A life, or rather, to have it taken away

For no good reason except that it was there

For the gun and the shooter who could shoot anywhere,

Who had no image of what it means to live,

Moved by a spirit angry as it was dead.

You learned how easily night can shadow day

By pulling a switch, a trigger. You survive,

You have been tested by fire, and chosen to save

Our nation from itself: you'll be The Brave

Generation, and the Free, who can keep us alive.

— John Ridland, professor emeritus of English

 

 Stephanie Leigh Batiste

Fray

Loops remain.

Remnant of the tangled thread

Memory restored to the past,

the present

threads forth across the knot

Restored towards prismatic being.

 

Losing One

Losing one’s mother

is like losing your root.

being unattached

to the world

to history

yesterday now and the day before are doubtful

perhaps not having been at all

tomorrow

a wall of static

beyond it

a tear that might swallow

and you wonder

perhaps

is it possible

no longer to belong

to this planet.

Is it even still

spinning...

— Stephanie Leigh Batiste, associate professor of Black studies and of English

 

 Teddy Macker

The Otter and the Seaweed

This is what you need to know:

you need to know that otters wrap themselves

in seaweed so they won’t,

 

while sleeping at night, float out to sea…

Are you imagining this?

Can you see the otters actually doing this?

 

Does it break your heart a little?

Does it seduce you just a bit

into loving more

 

this odd hard world?

Oh otters, wrap yourselves tight! And sleep,

exactly like you do, floating but seaweed-held

 

in our salty living waters! Oh otters,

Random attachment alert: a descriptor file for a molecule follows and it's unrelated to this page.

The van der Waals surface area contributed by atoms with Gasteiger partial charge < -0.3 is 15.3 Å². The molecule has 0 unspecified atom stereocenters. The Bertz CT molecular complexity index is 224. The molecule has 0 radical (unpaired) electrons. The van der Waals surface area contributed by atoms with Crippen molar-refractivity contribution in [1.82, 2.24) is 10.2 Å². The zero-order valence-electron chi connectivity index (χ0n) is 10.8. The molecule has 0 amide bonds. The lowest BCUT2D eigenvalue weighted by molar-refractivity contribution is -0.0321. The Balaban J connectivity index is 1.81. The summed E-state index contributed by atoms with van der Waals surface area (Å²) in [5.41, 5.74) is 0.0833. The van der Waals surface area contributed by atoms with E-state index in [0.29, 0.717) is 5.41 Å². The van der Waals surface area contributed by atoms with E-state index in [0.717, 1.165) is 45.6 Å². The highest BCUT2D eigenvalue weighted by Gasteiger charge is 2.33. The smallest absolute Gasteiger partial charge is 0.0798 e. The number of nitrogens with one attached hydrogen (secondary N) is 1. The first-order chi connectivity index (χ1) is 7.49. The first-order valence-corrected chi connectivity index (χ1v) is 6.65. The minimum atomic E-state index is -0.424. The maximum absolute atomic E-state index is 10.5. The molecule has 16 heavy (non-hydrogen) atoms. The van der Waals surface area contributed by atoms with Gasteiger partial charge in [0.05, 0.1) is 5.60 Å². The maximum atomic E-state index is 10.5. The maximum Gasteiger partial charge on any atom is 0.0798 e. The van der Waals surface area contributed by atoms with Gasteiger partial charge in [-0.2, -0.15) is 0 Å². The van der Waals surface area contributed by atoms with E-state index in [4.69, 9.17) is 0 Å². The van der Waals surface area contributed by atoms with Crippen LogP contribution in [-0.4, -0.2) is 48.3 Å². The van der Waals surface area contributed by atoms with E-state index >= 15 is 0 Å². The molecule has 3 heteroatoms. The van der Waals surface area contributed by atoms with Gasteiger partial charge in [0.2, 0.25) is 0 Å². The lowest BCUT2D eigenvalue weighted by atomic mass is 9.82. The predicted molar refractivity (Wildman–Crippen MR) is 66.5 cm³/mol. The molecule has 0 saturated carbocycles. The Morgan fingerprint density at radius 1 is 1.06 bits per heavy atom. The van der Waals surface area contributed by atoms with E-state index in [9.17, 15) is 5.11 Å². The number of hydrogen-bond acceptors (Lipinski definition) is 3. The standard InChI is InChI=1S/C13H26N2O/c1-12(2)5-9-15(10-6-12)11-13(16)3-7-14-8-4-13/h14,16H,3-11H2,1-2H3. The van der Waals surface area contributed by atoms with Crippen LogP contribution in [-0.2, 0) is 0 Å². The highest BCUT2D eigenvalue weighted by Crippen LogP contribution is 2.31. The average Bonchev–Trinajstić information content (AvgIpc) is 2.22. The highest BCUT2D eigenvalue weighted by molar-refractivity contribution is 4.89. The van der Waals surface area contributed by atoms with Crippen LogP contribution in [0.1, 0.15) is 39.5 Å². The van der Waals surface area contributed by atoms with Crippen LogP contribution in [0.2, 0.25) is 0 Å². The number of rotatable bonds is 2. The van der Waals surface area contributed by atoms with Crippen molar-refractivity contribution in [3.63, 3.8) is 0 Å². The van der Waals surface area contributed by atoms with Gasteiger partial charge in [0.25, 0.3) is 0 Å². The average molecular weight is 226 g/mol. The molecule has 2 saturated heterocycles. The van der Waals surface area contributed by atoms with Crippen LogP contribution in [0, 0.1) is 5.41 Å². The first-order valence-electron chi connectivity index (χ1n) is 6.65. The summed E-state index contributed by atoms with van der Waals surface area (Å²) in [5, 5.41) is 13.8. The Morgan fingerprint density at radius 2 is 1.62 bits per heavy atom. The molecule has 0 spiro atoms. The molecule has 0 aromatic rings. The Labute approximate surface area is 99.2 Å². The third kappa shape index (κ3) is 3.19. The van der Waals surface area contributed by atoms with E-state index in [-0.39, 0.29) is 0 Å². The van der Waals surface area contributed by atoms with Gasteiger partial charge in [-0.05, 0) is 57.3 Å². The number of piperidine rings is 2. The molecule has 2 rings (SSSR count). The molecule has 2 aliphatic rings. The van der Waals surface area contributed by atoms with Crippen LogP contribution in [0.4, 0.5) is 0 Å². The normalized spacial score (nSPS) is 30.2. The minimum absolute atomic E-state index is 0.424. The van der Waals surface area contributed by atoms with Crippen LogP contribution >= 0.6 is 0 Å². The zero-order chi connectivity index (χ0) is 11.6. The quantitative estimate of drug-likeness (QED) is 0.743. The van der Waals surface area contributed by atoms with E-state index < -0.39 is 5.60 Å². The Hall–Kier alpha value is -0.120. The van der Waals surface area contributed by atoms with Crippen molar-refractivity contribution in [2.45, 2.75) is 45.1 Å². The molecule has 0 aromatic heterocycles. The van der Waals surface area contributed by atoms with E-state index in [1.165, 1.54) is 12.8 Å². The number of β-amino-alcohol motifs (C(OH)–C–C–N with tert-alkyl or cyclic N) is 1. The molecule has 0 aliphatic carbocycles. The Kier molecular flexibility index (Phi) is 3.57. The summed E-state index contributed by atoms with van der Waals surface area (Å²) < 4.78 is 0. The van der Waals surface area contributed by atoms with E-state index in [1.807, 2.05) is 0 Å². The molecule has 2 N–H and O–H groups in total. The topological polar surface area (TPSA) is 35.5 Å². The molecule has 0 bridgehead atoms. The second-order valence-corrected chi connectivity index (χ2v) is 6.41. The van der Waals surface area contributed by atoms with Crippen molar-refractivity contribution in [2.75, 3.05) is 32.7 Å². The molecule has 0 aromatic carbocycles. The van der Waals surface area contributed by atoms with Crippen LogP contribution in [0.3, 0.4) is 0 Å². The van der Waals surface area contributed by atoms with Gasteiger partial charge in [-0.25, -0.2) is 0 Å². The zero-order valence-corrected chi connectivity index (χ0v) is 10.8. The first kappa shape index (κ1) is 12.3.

wrap yourselves tight! And you,

the one who doesn’t, the one who doesn’t

 

tether himself down right,

we are with you as you float away,

we are with you as you sleep

 

and lose yourself in the night.

 

On This Earth

after a line by Mahmoud Darwish

We have on this earth what makes life worth living:

the perfume of a sleeping child, the four rain-colored wings

of the dragonfly, the hourglass on the black widow’s belly

pouring blood into blood. We have the mineral green innards

of cucumber, rain-pocked snow, the plastic crucifix 

on the sick whore’s wall, sincerer than any cathedral. 

We have an alley of poplar trees and road-darkened feet,

bats sipping clear water from a dwindling creek,

we have slices of black bread at a blue table by the sea. 

We have on this earth what makes life worth living, 

what makes it so queer and lovely and painful, 

moon on the snake in the dying rosemary, 

and the young couple upstairs in bed

undressing each other regardless.

— Teddy Macker, lecturer, College of Creative Studies

 

 

 

Contact Info: 

Andrea Estrada
(805) 893-4620
andrea.estrada@ucsb.edu